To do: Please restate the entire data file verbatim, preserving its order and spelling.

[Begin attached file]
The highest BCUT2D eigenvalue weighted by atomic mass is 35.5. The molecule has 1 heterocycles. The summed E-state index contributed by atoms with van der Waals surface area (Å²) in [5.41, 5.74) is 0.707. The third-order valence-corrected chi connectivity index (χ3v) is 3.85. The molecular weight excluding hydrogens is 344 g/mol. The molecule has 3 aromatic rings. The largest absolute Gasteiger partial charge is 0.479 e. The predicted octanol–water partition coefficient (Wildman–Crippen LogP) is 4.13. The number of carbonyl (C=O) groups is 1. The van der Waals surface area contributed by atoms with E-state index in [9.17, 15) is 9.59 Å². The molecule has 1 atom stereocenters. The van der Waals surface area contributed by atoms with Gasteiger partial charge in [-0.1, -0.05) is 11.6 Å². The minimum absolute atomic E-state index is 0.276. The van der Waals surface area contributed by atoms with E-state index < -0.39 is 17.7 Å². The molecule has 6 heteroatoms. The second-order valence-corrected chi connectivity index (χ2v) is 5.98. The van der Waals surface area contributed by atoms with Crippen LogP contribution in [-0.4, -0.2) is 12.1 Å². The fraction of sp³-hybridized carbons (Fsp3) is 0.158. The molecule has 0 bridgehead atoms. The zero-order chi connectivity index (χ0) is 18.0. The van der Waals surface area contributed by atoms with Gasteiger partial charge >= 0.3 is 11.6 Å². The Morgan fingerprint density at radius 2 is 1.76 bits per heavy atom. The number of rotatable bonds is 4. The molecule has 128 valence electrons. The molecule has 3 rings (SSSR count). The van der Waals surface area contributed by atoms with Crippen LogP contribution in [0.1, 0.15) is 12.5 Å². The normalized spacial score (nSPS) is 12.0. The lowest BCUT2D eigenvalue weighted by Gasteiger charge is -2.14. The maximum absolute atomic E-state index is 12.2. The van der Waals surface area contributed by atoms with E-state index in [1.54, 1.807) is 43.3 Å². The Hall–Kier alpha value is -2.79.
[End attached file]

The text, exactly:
The highest BCUT2D eigenvalue weighted by atomic mass is 35.5. The molecule has 1 heterocycles. The summed E-state index contributed by atoms with van der Waals surface area (Å²) in [5.41, 5.74) is 0.707. The third-order valence-corrected chi connectivity index (χ3v) is 3.85. The molecular weight excluding hydrogens is 344 g/mol. The molecule has 3 aromatic rings. The largest absolute Gasteiger partial charge is 0.479 e. The predicted octanol–water partition coefficient (Wildman–Crippen LogP) is 4.13. The number of carbonyl (C=O) groups is 1. The van der Waals surface area contributed by atoms with E-state index in [9.17, 15) is 9.59 Å². The molecule has 1 atom stereocenters. The van der Waals surface area contributed by atoms with Gasteiger partial charge in [-0.1, -0.05) is 11.6 Å². The minimum absolute atomic E-state index is 0.276. The van der Waals surface area contributed by atoms with E-state index < -0.39 is 17.7 Å². The molecule has 6 heteroatoms. The second-order valence-corrected chi connectivity index (χ2v) is 5.98. The van der Waals surface area contributed by atoms with Crippen LogP contribution in [-0.4, -0.2) is 12.1 Å². The fraction of sp³-hybridized carbons (Fsp3) is 0.158. The molecule has 0 bridgehead atoms. The zero-order chi connectivity index (χ0) is 18.0. The van der Waals surface area contributed by atoms with Gasteiger partial charge >= 0.3 is 11.6 Å². The Morgan fingerprint density at radius 2 is 1.76 bits per heavy atom. The number of rotatable bonds is 4. The molecule has 128 valence electrons. The molecule has 3 rings (SSSR count). The van der Waals surface area contributed by atoms with Crippen LogP contribution in [0.1, 0.15) is 12.5 Å². The normalized spacial score (nSPS) is 12.0. The lowest BCUT2D eigenvalue weighted by Gasteiger charge is -2.14. The maximum absolute atomic E-state index is 12.2. The van der Waals surface area contributed by atoms with E-state index in [1.54, 1.807) is 43.3 Å². The Hall–Kier alpha value is -2.79.